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I would not be the villian that thou think'st,
For the whole space that 's in the tyrant's grasp,
And the rich East to boot.

Be not offended :
I speak not as in absolute fear of you.
I think, our country sinks beneath the yoke;
It weeps, it bleeds; and each new day a gash
Is added to her wounds: I think, withal,
There would be hands uplifted in my right;
And here, from gracious England, have I offer
Of goodly thousands: But, for all this,
When I shall tread upon the tyrant's head,
Or wear it on my sword, yet my poor country
Shall have more vices than it had before;
More suffer, and more sundry ways than ever,
By him that shall succeed.

What should he be?
Mal. It is myself I mean: in whom I know
All the particulars of vice so grafted,
That, when they shall be open’d, black Macbeth
Will seem as pure as snow; and the poor state

I have, however, adopted Mr. Malone's emendation, as it varies, but in a single letter, from the reading of the old copy. See his subsequent note. Steevens.

If we read-The title is affeerd, the meaning may be:Poor country, wear those thy wrongs, the title to them is legally settled by those who had the final judication of it.

Affeerers had the power of confirming, or moderating fines and amercements. Tollet.

To affeer (for so it should be written) is to assess, or reduce to certainty. All amerciaments-that is, judgments of any court of justice, upon a presentment or other proceeding, that a party shall be amerced, or in mercy,-are by Magna Charta to be affeered by lawful men, sworn to be impartial. This is the ordinary practice of a Court Leet, with which Shakspeare seem's to have been intimately acquainted, and where he might have occasionally acted as an affeerer. Ritson.

For the emendation now made I am answerable. The was, I conceive, the transcriber's mistake, from the similar sounds of the and thy, which are frequently pronounced alike.

Perhaps the meaning is,-Poor country, wear thou thy wrongs! Thy title to them is now fully established by law. Or, perhaps, be addresses Malcolm. Continue to endure tamely the wrongs you suffer: thy just title to the throne is cow'd, has not spirit to establish itself. Malone."

Esteem him as a lamb, being compar'd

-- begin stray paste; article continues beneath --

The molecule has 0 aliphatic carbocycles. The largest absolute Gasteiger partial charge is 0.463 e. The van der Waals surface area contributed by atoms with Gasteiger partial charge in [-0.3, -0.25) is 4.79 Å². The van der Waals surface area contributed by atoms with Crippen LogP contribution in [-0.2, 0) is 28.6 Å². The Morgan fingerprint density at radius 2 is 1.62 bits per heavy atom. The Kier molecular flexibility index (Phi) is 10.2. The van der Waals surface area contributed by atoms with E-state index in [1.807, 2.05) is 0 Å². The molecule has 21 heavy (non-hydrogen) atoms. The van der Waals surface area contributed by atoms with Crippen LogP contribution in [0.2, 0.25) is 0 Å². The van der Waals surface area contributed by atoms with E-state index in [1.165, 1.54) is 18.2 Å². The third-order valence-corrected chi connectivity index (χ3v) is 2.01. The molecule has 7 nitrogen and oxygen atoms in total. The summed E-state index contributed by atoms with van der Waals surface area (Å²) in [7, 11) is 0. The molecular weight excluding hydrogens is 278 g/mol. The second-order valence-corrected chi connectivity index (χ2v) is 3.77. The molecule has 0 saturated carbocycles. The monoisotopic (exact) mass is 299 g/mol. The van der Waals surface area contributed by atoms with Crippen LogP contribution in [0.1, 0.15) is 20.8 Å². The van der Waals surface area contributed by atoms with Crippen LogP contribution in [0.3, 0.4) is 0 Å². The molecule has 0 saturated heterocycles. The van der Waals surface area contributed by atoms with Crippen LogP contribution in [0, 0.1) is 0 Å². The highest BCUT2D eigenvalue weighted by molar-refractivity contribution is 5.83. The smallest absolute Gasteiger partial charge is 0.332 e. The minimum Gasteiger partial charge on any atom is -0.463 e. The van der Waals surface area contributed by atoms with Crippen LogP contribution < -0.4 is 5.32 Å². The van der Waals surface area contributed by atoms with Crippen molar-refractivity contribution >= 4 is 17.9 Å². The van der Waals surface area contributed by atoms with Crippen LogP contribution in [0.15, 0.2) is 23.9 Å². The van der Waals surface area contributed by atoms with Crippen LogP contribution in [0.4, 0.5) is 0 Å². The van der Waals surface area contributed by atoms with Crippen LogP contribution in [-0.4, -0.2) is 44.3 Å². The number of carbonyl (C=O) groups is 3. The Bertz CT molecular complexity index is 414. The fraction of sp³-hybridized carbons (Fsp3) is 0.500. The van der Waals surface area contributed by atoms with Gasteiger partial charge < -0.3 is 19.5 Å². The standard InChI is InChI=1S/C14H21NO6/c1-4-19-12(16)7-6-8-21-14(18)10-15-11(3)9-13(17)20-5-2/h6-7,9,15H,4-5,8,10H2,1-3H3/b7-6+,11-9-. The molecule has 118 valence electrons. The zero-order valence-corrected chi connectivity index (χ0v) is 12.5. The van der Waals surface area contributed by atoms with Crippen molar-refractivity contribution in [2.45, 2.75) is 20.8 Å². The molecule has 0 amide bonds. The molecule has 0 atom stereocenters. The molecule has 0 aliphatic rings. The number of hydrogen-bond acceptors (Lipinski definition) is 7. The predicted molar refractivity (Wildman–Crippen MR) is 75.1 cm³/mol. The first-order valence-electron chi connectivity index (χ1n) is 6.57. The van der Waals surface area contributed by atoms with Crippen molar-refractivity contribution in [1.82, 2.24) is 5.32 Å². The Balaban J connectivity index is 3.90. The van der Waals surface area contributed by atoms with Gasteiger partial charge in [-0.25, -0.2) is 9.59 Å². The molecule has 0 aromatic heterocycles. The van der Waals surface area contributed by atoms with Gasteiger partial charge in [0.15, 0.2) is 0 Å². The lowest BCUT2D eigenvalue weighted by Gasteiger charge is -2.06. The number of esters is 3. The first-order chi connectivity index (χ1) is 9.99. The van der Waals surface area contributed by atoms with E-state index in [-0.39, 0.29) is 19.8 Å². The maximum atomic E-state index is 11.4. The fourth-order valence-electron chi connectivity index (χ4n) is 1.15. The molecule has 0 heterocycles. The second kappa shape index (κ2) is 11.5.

With my confineless harms.

Not in the legions
Of horrid hell, can come a devil more damn'd
In evils, to top Macbeth.

I grant him bloody,
Luxurious, avaricious, false, deceitful,
Sudden, malicious,o smacking of every sin
That has a name: But there's no bottom, none,
In my voluptuousness: your wives, your daughters,
Your matrons, and your maids, could not fill up
The cistern of my lust; and my desire
All continent impediments would o'er-bear,
That did oppose my will : Better Macbeth,
Than such a one to reign.

Boundless intemperance!
In nature is a tyranny: it hath been
The untimely emptying of the happy throne,
And fall of many kings. But fear not yet
To take upon you what is yours: you may
Convey your pleasures in a spacious plenty,
And yet seem cold, the time you may so hood-wink.
We have willing dames enough; there cannot be
That vulture in you, to devour so many
As will to greatness dedicate themselves,
Finding it so inclin'd.

With this, there grows,
In my most ill-compos'd affection, such
A stanchless avarice, that, were I king,
I should cut off the nobles for their lands;
Desire his jewels, and this other's house;
And my more-having would be as a sauce
To make me hunger more; that I should forge
Quarrels unjust against the good, and loyal,
Destroying them for wealth.

confineless barms.) So, in The Merry Wives of Wind sor, Act II, sc. ii: “ thou unconfinable baseness Steevens.

9 Sudden, malicious,] Sudden, for capricious. Warburton. Rather, violent, passionate, hasty. Fobnson.

1 Boundless intemperance -] Perhaps the epithet-boundless, which overloads the metre; was a play-house interpolation



This avarice
Sticks deeper; grows with more pernicious rook
Than summer-seeding lust:2 and it hath been
The sword of our slain kings: Yet do not fear;
Scotland hath foysons to fill up your will,
Of your mere own: All these are portable,



grows with more pernicious root

Than summer-seeding lust;] The old copy has-summer seeming. Steevens. Summer-seeming has no manner of sense: correct,

Than summer-teeming lust; i. e. the passion that lasts no longer than the beat of life, and which goes

off in the winter of age. Warburton. When I was younger, and bolder, I corrected it thus:

Than fume, or seething lust. That is, than angry passion, or boiling lust. Fobnson. Summer-seeming lust, may signify lust that seems as hot as

Steevens. Read-summer-seeding. The allusion is to plants; and the sense is,-“ Avarice is a perennial weed; it has a deeper and more pernicious root than lust, which is a mere annual, and lasts but for a summer, when it sheds its seed and decays."

Blackstone. I have paid the attention to this conjecture which I think it deserves, by admitting it into the text. Steevens.

Surimer-seeming is, I believe, the true reading. In Donne's Poems we meet with “winter-seeming.Malone.

Sir W. Blackstone's elegant emendation is countenanced by the following passages : Thus, in The Rape of Lucrece :